By Chuck Mikolajczak
Sept 23 - U.S. Treasury yields edged higher on Wednesday as comments from a flurry of Federal Reserve officials reinforced the central bank's recently announced policy stance.
The yield on the 10-year remained within the 6-basis-point range it has held since the Fed's most recent policy statement on Sept. 16. On Wednesday, Fed Vice Chair Richard Clarida said policymakers "are not even going to begin thinking" about raising interest rates until inflation hits 2%, comments aimed at cementing the public's understanding of the central bank's new approach to monetary policy.
Cleveland Federal Reserve Bank President Loretta Mester said the economy has rebounded more strongly than expected since businesses began to reopen a few months ago, but the recovery is not broad-based or sustainable and monetary policy will need to remain accommodative for several years.
Adding to the chorus was Chicago Federal Reserve President Charles Evans, who said the central bank will keep rates at zero until the economy reaches full employment, inflation is "sustainably" at 2% and the Fed is confident it will overshoot that goal.
"The Fed is trying to make sure they don’t really move markets here," said Gennadiy Goldberg, interest rates strategist at TD Securities in New York.
"We are still trying to figure out exactly what the next steps are on Capitol Hill. ... It certainly is kind of a waiting and watching type of environment."
On Tuesday, the Democratic-led U.S. House of Representatives passed a stopgap funding bill to keep the federal government operating through Dec. 11 after striking a deal with Republicans. However, another round of coronavirus aid remains stalled.
The yield on 10-year Treasury notes US10YT=RR was up 1.3 basis points at 0.677 percent.
Fed Chair Jerome Powell said both the U.S. Congress and the Fed need to "stay with it" in as they engage in buttressing the economic recovery.
In U.S. economic data, IHS Markit said its flash U.S. Composite PMI Output Index for September slowed to 54.4 from 54.6 in the prior month, while the housing market remains a bright spot, as the July Federal Housing Finance Agency house price index climbed by 1% on a seasonally adjusted basis.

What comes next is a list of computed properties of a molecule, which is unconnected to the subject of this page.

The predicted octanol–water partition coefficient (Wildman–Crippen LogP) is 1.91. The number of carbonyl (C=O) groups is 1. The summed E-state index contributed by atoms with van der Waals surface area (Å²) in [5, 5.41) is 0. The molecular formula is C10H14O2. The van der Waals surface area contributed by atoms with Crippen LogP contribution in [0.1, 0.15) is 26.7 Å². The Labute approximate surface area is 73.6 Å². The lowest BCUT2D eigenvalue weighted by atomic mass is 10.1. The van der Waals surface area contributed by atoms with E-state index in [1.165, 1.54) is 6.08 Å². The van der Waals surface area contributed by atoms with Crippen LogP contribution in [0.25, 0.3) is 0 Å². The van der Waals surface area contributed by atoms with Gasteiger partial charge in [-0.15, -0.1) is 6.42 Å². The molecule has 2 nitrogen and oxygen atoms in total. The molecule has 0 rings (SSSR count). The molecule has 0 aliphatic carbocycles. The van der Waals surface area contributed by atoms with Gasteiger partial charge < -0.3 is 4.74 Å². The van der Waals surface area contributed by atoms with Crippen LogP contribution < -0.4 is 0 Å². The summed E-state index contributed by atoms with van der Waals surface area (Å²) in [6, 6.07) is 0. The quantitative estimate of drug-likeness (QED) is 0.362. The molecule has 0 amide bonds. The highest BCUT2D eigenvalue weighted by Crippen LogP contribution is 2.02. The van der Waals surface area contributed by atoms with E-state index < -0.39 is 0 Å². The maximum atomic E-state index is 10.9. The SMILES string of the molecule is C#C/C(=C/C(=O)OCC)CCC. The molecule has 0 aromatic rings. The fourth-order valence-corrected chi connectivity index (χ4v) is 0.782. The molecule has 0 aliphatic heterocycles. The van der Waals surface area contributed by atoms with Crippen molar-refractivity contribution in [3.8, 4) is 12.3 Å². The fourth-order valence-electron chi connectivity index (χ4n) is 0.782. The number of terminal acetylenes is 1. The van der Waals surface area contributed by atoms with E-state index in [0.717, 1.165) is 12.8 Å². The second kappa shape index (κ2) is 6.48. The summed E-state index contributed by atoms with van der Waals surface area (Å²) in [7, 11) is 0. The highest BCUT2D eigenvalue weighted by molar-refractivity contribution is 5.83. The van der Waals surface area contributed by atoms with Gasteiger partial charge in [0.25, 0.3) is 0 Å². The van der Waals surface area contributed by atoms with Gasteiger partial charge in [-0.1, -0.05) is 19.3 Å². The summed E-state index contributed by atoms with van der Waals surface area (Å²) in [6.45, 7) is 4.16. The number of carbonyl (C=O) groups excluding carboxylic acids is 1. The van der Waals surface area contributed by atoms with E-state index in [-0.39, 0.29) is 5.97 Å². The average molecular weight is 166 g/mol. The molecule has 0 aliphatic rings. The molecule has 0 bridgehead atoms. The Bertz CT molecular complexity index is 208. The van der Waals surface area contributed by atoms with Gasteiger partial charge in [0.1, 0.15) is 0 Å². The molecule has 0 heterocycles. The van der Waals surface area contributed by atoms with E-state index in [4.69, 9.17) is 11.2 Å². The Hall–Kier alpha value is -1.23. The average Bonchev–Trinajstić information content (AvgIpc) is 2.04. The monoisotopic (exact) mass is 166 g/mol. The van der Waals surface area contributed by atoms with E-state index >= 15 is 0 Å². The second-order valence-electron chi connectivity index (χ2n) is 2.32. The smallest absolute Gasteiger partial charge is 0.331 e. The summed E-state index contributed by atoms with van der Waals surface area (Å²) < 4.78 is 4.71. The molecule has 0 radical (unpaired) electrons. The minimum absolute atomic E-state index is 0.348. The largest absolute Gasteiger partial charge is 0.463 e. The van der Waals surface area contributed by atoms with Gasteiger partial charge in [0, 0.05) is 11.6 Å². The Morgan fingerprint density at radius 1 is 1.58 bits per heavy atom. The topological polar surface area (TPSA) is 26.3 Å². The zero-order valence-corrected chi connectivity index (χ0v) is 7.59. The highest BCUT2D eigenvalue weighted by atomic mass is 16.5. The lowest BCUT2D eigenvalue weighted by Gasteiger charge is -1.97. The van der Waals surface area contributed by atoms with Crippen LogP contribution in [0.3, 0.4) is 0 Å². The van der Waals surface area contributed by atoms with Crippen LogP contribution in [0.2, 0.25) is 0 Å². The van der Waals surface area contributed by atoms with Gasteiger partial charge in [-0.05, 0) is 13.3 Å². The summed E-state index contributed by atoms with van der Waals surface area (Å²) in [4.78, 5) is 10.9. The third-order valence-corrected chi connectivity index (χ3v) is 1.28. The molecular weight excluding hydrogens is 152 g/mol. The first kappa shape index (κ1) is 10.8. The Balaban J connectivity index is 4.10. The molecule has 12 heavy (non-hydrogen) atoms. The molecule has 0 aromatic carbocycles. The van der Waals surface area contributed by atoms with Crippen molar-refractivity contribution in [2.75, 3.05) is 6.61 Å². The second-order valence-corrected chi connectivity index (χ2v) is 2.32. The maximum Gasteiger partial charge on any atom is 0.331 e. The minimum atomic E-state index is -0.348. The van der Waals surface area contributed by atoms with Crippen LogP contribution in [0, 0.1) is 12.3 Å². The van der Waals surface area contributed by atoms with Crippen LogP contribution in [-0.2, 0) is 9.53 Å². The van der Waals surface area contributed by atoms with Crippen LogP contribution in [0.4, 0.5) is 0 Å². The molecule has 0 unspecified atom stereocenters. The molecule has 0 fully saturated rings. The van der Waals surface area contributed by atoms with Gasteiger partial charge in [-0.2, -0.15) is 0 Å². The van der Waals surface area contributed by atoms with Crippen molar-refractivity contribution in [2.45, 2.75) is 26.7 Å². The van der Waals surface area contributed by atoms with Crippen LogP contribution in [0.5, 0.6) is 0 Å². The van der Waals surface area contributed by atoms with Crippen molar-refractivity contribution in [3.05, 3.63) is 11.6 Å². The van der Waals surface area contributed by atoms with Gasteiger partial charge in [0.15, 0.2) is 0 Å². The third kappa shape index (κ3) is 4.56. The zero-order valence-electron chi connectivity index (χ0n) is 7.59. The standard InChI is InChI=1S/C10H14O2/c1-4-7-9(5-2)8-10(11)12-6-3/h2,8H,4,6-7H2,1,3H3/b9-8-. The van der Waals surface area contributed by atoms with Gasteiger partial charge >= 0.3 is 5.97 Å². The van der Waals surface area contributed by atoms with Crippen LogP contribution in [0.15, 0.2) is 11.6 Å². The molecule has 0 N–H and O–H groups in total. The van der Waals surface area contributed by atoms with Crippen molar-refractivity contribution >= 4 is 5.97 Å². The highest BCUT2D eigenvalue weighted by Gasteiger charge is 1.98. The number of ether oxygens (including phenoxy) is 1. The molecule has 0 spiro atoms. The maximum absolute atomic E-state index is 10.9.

Bidding for an afternoon auction of $53 billion worth of 5-year notes was described as strong by analysts, with dealers accounting for 20.7% of accepted bids compared to 26% on average, according to a note from Ben Jeffery of BMO Capital Markets.
The two-year US2YT=RR U.S. Treasury yield, which typically moves in step with interest rate expectations, was up 0.5 basis points at 0.141 percent.
A closely watched part of the U.S. Treasury yield curve measuring the gap between yields on two- and 10-year Treasury notes US2US10=RR, seen as an indicator of economic expectations, was at 53.5 basis points, rebounding from a two-week low of 51.2 hit on Monday.
September 23 Wednesday 2:04PM New York / 1804 GMT
US T BONDS DEC0 UScv1
10YR TNotes DEC0 TYcv1
Current Yield %
Net Change (bps)
Three-month bills US3MT=RR
Six-month bills US6MT=RR
Two-year note US2YT=RR
Three-year note US3YT=RR
Five-year note US5YT=RR
Seven-year note US7YT=RR
10-year note US10YT=RR
20-year bond US20YT=RR
30-year bond US30YT=RR
DOLLAR SWAP SPREADS
Net Change (bps)
U.S. 2-year dollar swap spread
U.S. 3-year dollar swap spread
U.S. 5-year dollar swap spread
U.S. 10-year dollar swap spread
U.S. 30-year dollar swap spread
(Reporting by Chuck Mikolajczak; editing by Jonathan Oatis and Bernadette Baum)
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